Although diabetes is a serious cause of eye disease, less than 5% of patients with diabetes suffer from severe visual loss due to their diabetes. Diabetic retinopathy is found in 77.3% of those with type-1 diabetes, and 25.1% of those with type-2 diabetes.
After 15 years of type-1 diabetes, 98% will have some form of diabetic eye disease. In type-2 diabetes, this applies to 78%.
In diabetes, hyperglycaemia (high blood glucose levels) causes increased retinal inflammation, such that the small blood vessels of the retina (back of the eye) become dilated and leak tissue fluid into the back of the eye. New blood vessels start to grow which ordinarily should not be there. Blood vessels may become blocked with tiny blood clots, disrupting the retinal blood supply.
Increased oxidative stress (the metabolic processes that produce oxygen) results in larger numbers of dangerous molecules called reactive oxygen species (ROS) in the retina. These can also damage DNA.
Advanced glycation end products (AEGs) – large molecules formed from fat, sugar and protein becoming stuck together found in the bloodstream – further exacerbate local inflammation, causing damage to the extracellular matrix (connective tissue).
Eventually, fibrosis (scar tissue) is formed in the eye increasing the risk of serious complications such as retinal detachment.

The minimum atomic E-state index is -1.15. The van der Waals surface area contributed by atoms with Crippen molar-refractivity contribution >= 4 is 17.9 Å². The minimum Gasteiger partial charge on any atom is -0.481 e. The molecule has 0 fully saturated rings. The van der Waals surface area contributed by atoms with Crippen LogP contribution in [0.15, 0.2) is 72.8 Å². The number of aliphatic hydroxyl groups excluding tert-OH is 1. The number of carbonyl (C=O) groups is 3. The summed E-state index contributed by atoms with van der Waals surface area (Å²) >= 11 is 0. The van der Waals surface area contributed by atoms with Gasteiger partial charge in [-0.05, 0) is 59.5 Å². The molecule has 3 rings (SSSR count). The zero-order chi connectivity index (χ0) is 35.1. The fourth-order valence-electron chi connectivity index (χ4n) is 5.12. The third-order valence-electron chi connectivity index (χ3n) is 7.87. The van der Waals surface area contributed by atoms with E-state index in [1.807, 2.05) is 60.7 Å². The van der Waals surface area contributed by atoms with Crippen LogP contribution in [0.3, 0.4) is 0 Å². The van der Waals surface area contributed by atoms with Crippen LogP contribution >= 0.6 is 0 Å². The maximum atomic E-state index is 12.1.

Symptoms include:
Other risk factors for diabetic eye disease are:
When the pupils are dilated and the retina is examined, the typical findings are  –
Diabetic eye disease may be classed as mild, moderate or severe. It is also either proliferative or non-proliferative. In advanced disease, there may be macular oedema (swelling).
Diabetic eye disease increases the risk of cataracts and glaucoma.
In type-1 diabetes, diabetic eye screening is recommended 5 years after diagnosis, and once a year after this, for life. In type-2 diabetes patients should be screened at diagnosis and once a year after this, for life.
During pregnancy, women with type-1 and type-2 diabetes should have an eye examination within 3 months of becoming pregnant, probably again during the pregnancy, and for follow-up after giving birth. If women have gestational diabetes (diabetes that develops in pregnancy) they don’t normally need an eye examination as diabetes disappears when the pregnancy has ended.
Early diagnosis, proper treatment and follow-up are mandatory. If diabetes is not well controlled, this is likely to worsen the prognosis of diabetic eye disease. Optimal management of diabetes is crucial to preserve good eyesight. It’s vital to try and obtain an HbA1C level (a marker of how much glucose is stuck to your haemoglobin) of less than 7%.
Eye specialists state that diabetic eye disease takes 5 to 15 years to develop. In those with type-2 diabetes, their diabetes may have gone undetected for a long time before it was diagnosed, and therefore the patient should have an eye check at the time the diagnosis of diabetes is made. However, type-1 diabetes is diagnosed soon after a sudden onset, and so the patient can wait 5 years before needing to have an eye check.
Diabetic patients need to understand that working hard to get the best blood glucose control will reap benefits for their eyes and their vision in the long term.
This piece was written and provided by Dr Deborah Lee, Dr Fox Online Pharmacy.

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